In 1966, I founded the Hyde School in Bath, Maine, specifically to explore the process by which teenagers become successful and fulfilled adults. My previous experience as a teacher/coach and then a headmaster had convinced me that our mainstream educational system was failing kids everywhere, and that there simply had to be a better way to prepare youngsters for life.
We built a new education centered on this premise: Each of us is gifted with a unique potential that defines a destiny, which we sought to support with a curriculum based on the development of character, specifically courage, integrity, concern, curiosity, and leadership.
To me, the only true measure of this concept (or any other) is how students fare in life, so I began to trace the progress of our graduates in college and beyond. The results were sometimes disappointing. I couldn't understand why some promising graduates seemed to level off in life, while some, who hadn't gotten their act together at Hyde, eventually seemed to soar.
Finally I made this startling connection to student success in life: Parental growth is the key.
When a parent demonstrated personal change and growth, the student inevitably excelled in life, regardless of how well he or she did at school. All this was a very depressing realization, because as a teacher I had thought I could reach any kid. What I was painfully learning was that the school's best would seldom undo a parent's worst.
I reluctantly accepted that if our school wanted to truly help students prepare for life, the best way would be helping their parents. So in 1974 Hyde started accepting families, not students.
That began our exciting Family Learning Center program--the most fulfilling experience I have had as a teacher. Parents of students at our (now two) boarding schools meet regularly in 30 regions nationally. They also spend 12 days each year at the school, focusing on their personal growth and family issues, including such things as family wilderness trips, a high-ropes course, community service, and performing arts.
Character development is a fundamental force in why children turn out the way they do. Parents matter more than peers because in character development, they are the primary teachers. Their own growth is critical because character is taught by example.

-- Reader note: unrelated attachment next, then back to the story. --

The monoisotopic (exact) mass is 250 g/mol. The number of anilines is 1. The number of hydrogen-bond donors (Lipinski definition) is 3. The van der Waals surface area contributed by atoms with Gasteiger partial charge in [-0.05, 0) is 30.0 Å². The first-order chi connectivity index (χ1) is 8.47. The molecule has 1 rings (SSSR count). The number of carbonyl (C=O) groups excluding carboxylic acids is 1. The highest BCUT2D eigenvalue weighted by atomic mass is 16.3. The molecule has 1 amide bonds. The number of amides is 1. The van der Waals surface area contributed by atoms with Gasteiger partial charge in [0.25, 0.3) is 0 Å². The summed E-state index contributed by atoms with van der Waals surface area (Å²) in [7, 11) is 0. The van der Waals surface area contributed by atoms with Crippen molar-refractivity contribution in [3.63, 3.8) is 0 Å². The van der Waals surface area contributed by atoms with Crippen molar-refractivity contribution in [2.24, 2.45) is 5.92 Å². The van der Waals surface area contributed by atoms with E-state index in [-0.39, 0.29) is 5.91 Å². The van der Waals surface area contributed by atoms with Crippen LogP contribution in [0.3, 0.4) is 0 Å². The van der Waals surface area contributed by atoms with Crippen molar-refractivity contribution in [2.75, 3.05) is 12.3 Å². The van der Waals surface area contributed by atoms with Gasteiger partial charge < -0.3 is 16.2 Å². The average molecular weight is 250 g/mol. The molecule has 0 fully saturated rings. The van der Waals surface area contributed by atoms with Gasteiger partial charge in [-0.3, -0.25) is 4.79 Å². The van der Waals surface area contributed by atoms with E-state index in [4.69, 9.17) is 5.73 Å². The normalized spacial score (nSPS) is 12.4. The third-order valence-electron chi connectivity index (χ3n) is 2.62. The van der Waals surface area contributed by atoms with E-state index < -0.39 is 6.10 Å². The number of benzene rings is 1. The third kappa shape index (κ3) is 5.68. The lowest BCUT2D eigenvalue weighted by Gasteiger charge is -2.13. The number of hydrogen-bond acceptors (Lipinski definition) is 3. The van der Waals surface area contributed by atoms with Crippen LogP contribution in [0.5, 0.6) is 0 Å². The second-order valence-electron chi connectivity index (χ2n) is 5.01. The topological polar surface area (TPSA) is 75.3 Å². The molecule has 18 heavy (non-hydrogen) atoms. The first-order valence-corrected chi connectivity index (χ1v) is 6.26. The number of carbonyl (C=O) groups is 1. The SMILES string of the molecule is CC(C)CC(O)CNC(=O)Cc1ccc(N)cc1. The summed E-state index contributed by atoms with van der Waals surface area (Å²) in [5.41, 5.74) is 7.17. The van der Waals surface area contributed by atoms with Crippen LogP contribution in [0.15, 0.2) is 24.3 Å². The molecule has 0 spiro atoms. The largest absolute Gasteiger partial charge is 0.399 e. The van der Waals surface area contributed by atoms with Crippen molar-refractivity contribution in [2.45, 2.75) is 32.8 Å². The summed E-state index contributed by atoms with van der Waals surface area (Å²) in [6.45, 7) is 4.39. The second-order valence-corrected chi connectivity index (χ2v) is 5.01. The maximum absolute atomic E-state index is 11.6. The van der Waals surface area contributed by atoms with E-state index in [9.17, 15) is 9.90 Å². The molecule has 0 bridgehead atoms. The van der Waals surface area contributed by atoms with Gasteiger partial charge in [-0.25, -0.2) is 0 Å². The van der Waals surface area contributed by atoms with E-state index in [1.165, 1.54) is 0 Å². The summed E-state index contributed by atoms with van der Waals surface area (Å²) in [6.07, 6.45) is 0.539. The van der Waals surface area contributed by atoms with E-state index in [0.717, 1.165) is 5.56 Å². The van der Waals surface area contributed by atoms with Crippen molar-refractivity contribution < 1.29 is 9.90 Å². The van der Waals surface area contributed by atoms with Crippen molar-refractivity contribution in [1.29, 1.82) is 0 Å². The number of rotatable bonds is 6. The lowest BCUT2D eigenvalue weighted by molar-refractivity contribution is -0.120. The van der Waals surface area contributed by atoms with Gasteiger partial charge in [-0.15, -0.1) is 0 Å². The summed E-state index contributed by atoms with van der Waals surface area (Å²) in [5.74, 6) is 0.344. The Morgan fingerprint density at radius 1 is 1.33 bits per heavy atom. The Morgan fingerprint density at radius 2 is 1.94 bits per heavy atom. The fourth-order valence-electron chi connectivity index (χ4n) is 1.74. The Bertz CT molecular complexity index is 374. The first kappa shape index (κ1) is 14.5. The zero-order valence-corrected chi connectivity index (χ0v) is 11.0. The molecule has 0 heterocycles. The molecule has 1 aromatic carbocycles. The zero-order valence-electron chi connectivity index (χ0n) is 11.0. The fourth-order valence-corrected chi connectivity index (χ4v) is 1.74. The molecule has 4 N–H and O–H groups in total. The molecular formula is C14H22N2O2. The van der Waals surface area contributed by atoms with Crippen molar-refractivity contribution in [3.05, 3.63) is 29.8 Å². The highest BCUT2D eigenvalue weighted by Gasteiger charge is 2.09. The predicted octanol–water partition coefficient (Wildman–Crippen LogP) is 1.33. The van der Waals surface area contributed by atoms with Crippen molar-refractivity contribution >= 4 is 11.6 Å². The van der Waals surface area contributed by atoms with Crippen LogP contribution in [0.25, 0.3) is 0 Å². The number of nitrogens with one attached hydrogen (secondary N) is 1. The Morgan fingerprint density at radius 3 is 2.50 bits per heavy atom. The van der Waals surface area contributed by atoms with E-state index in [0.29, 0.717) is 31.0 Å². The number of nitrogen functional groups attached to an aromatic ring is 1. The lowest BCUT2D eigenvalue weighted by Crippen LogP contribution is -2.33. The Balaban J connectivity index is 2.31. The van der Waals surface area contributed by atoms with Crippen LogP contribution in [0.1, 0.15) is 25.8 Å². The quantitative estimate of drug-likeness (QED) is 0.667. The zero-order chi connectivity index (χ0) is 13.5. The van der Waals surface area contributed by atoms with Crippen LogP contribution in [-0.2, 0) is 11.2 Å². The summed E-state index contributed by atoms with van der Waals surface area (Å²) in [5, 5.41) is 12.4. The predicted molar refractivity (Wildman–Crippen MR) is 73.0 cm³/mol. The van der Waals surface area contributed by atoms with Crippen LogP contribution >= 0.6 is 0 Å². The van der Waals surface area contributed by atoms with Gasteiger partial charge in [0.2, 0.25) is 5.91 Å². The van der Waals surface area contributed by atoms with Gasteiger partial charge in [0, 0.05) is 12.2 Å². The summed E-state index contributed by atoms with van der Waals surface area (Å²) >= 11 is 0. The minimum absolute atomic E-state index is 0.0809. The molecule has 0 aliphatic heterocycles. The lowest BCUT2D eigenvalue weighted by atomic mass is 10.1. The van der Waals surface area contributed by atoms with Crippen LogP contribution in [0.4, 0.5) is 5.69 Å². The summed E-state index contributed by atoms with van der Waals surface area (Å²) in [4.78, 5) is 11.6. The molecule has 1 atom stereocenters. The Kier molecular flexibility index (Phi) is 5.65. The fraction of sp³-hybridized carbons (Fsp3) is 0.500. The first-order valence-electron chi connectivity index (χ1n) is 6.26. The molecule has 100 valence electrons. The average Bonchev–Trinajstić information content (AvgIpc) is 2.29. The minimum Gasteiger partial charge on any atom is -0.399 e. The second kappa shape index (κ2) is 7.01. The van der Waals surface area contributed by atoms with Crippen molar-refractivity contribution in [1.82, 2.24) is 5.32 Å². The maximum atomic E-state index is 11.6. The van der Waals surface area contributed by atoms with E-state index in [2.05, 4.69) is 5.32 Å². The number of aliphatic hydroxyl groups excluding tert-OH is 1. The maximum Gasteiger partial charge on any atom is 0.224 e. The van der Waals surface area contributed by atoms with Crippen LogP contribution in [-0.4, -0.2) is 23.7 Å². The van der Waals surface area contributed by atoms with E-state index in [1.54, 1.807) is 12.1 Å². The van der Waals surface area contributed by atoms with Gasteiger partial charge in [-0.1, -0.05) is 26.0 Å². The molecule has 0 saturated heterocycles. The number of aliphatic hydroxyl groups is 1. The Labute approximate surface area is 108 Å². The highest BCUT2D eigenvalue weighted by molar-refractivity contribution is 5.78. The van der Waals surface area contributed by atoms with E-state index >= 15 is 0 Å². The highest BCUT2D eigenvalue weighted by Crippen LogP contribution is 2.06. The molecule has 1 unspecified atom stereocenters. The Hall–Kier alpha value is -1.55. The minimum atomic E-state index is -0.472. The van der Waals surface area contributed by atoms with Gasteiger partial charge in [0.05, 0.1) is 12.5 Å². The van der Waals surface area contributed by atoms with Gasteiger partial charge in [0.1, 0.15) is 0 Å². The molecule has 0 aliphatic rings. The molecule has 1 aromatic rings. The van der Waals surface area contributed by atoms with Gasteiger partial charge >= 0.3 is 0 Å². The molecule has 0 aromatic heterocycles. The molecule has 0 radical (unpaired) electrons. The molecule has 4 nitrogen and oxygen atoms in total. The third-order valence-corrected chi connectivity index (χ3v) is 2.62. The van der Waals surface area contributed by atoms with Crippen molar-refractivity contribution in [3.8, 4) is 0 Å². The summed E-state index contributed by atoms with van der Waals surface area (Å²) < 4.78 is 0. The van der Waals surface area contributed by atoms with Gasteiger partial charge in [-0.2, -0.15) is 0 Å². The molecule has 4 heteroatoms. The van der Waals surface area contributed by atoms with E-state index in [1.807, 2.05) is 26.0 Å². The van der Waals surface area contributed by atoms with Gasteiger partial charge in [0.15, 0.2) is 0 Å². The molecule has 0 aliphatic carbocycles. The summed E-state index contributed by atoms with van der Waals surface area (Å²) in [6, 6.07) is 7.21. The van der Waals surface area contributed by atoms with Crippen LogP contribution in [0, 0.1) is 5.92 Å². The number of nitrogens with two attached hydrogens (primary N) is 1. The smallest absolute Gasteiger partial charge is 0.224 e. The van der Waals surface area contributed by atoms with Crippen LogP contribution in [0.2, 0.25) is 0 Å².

That parents matter the most may be seen in the astonishing inability of all of us to "let go" of our parents, even after we start our own families. In our school's family program, we seek to help parents let go and move beyond their own childhood attitudes toward their parents--adulation, awe, resentment, anger, approval-seeking, and so forth. Why? Because hanging on to these childhood attitudes will curtail their own growth--the key to parenting success.
It pains me to watch parents today labor with the most important and most difficult of all human tasks--that of raising successful and fulfilled children--and then, like a one-armed paperhanger, to have to do it in a society that has lost its vital family support system: extended families, neighborhoods, and communities. It's no wonder parents have seized upon this new book. It seeks to relieve them of a responsibility that today seems like a huge burden.
I have a dream that one day this nation will finally realize that its schools absolutely depend upon its families and that it must fully integrate the two.
Joseph W. Gauld
The Hyde School
Vol. 18, Issue 11, Pages 43-44